Please explain if there is any “real” reason for not raising the interior floor to 6 inches or more above grade (as is required for a house)?”
Thank you for your kind words. Certainly any building could be designed for door openings, ceiling heights, etc., to be adjusted for top of slab on grade to be at any point. This would entail leaving greater amounts of splash plank exposed on exterior beneath siding in order to prevent concrete aprons, sidewalks, driveways, etc., from being poured up against wall steel. Some people find great amounts of splash plank being exposed to be aesthetically unpleasant however. By being consistent in design, it also allows for one set of assembly instructions to be used – rather than having to rely upon making adjustments for whatever custom situation individuals (or their builders) deemed their particular case.
I went back and read through both IRC (International Residential Code) and IBC (International Building Code) codes and there is no requirement for an interior concrete floor to be at six inches or more above grade for an occupied building or a house.
From 2018 IRC R506.1 “Concrete slab-on-ground floors shall be designed and constructed in accordance with the provisions of this section or ACI 332. Floors shall be a minimum 3-1/2 inches thick.”
From 2018 IBC 1907.1 “The thickness of concrete floor slabs supported directly on the ground shall not be less than 3-1/2”
Both of these imply top of concrete floor at 3-1/2″ above ground (grade) is totally acceptable.
Having been involved in tens of thousands of post frame buildings successfully engineer designed and approved in structural plan reviews leads me to believe how we are doing it both works and is code conforming.
For extended reading on this subject: https://www.hansenpolebuildings.com/2016/05/concrete-floor/ and https://www.hansenpolebuildings.com/2012/02/where-is-the-top-of-the-concrete-slab/.
Importance of Constrained Posts
In structural design of post frame (pole) buildings, an ability to transfer wind shear loads from roof to endwalls to ground becomes a key to cost effective design success. When sidewall columns are in a properly constrained condition (usually by attachment to a concrete slab-on-grade) shear forces are reduced by 25%. This reduction can result in smaller dimension sidewall columns, as well as a reduction or elimination of need for OSB (Oriented Strand Board) or plywood reinforced roof or endwall planes.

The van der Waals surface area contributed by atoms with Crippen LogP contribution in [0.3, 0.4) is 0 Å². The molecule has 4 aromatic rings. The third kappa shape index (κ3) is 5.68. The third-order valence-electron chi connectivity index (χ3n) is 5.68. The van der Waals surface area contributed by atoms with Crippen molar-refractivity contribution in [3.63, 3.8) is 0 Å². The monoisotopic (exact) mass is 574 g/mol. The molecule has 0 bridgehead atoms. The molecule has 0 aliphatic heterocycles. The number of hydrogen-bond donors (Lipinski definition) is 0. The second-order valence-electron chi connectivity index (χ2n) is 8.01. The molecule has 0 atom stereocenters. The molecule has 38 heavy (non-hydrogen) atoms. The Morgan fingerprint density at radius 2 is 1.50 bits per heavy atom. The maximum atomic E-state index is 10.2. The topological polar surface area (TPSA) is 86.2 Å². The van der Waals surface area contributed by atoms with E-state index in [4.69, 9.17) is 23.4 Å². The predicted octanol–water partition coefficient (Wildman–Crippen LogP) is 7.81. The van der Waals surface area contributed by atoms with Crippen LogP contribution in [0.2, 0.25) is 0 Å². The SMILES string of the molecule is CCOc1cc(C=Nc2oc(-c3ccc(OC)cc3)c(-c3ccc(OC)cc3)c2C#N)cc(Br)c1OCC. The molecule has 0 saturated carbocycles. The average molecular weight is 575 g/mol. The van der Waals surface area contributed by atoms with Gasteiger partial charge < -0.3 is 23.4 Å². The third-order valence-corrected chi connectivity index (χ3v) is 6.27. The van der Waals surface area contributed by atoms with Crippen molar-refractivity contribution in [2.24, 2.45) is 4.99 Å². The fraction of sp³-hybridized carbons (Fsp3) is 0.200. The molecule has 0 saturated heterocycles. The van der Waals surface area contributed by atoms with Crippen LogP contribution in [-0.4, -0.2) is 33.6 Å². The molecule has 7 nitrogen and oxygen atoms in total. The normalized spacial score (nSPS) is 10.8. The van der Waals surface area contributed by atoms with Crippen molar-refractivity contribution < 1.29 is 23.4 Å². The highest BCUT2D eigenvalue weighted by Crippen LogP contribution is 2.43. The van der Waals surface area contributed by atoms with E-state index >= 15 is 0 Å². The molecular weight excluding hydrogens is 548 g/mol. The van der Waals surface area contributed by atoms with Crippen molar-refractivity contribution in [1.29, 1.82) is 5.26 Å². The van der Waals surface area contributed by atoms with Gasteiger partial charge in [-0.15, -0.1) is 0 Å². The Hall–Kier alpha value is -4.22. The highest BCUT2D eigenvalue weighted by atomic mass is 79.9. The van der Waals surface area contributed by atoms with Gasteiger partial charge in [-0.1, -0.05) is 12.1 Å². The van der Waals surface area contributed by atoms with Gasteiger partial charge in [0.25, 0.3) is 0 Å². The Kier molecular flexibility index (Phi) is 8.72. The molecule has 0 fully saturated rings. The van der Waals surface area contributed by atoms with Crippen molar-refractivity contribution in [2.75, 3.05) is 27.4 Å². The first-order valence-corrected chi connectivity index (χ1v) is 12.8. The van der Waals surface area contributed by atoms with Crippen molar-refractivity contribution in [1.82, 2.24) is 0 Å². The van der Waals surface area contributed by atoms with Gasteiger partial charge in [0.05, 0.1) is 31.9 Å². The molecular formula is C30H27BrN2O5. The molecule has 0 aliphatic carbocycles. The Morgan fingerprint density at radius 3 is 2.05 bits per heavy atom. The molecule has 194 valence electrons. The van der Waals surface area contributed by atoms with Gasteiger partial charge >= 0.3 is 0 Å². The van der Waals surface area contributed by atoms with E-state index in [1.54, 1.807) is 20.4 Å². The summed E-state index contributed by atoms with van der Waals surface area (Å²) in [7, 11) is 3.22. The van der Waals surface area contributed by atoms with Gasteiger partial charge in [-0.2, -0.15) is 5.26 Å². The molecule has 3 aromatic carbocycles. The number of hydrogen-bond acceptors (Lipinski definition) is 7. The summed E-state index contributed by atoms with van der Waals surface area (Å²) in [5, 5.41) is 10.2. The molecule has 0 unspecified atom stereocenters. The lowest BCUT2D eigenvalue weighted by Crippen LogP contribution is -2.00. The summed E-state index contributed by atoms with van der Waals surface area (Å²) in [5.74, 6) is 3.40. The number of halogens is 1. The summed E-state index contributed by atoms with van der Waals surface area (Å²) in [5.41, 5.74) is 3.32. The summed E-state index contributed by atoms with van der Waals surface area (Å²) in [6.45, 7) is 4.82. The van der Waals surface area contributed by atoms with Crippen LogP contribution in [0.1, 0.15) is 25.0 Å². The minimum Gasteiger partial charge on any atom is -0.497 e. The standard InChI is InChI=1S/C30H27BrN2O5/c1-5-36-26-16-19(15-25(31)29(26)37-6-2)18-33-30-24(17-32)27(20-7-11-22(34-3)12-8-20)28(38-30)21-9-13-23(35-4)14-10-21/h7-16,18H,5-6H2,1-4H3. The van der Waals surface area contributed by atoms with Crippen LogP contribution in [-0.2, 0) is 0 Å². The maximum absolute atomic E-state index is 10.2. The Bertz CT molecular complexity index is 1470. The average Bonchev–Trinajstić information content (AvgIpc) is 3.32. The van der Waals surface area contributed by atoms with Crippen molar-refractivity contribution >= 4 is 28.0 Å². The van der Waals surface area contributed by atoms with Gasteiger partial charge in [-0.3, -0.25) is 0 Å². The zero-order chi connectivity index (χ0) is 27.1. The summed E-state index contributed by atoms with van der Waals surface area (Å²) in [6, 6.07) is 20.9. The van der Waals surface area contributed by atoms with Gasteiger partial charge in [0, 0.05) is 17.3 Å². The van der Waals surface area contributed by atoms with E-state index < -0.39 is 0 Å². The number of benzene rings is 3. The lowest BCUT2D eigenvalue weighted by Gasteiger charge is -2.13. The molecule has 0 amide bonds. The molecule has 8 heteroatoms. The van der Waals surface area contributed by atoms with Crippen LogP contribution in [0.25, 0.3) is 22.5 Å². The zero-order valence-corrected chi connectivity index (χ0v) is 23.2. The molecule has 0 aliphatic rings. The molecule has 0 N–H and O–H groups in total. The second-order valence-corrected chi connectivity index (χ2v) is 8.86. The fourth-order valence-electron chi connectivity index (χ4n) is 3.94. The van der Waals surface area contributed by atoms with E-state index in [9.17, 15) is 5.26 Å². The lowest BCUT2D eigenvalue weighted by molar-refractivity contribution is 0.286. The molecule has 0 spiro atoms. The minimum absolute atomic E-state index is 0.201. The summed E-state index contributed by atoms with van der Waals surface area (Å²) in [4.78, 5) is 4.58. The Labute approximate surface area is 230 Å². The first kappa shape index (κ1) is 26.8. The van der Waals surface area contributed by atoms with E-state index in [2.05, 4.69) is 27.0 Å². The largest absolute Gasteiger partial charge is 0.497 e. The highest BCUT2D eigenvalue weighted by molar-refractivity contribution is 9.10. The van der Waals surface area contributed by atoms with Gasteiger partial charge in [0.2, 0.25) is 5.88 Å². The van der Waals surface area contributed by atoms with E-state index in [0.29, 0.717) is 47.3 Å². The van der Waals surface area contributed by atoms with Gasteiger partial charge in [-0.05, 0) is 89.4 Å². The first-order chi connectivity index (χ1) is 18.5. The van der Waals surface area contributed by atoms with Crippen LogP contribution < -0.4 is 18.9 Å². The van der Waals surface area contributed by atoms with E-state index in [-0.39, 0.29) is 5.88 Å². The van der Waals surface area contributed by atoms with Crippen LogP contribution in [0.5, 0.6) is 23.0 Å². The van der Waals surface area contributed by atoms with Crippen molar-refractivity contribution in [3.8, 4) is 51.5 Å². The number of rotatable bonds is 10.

These savings are most often apparent in buildings with a far greater length than width, are fairly tall (especially if narrow) and/or are in high wind regions. In some cases savings from constraining sidewall columns can overcome a significant amount of costs to pour a slab-on-grade!
Savings – I now have your attention. Now I will explain constrained.
Excerpted from National Frame Building Association Post-Frame Building Design Manual (January 2015):
“5.2.4 Foundation Constraint
If a post or pier foundation is not restrained from moving horizontally at or just above the ground surface it is said to be non-constrained. Conversely, if a post or pier foundation pushes against (or is attached to) an “immovable” structural element such that the lateral displacement at some point at or just above the ground surface is essentially equal to zero, the foundation is said to be constrained. An example of a constrained post or pier foundation is one that bears against a concrete slab-on-grade.
A single post can be both constrained or non-constrained, depending on the load case. Using the previous example of a concrete slab-on-grade, and assuming that the post is not attached to the slab, if the wind loading was such that the post was pushing on the slab, the post would be considered constrained. However, if the wind were blowing in the opposite direction, the post would not be supported by the slab; hence, the post would be analyzed for that load case as non-constrained.”
In simple terms, attach sidewall columns to a concrete slab-on-grade to prevent ground surface movement. Rebar hairpins can be an effective method to achieve a constrained condition, and can be read more about here: https://www.hansenpolebuildings.com/2016/10/rebar-hairpins/.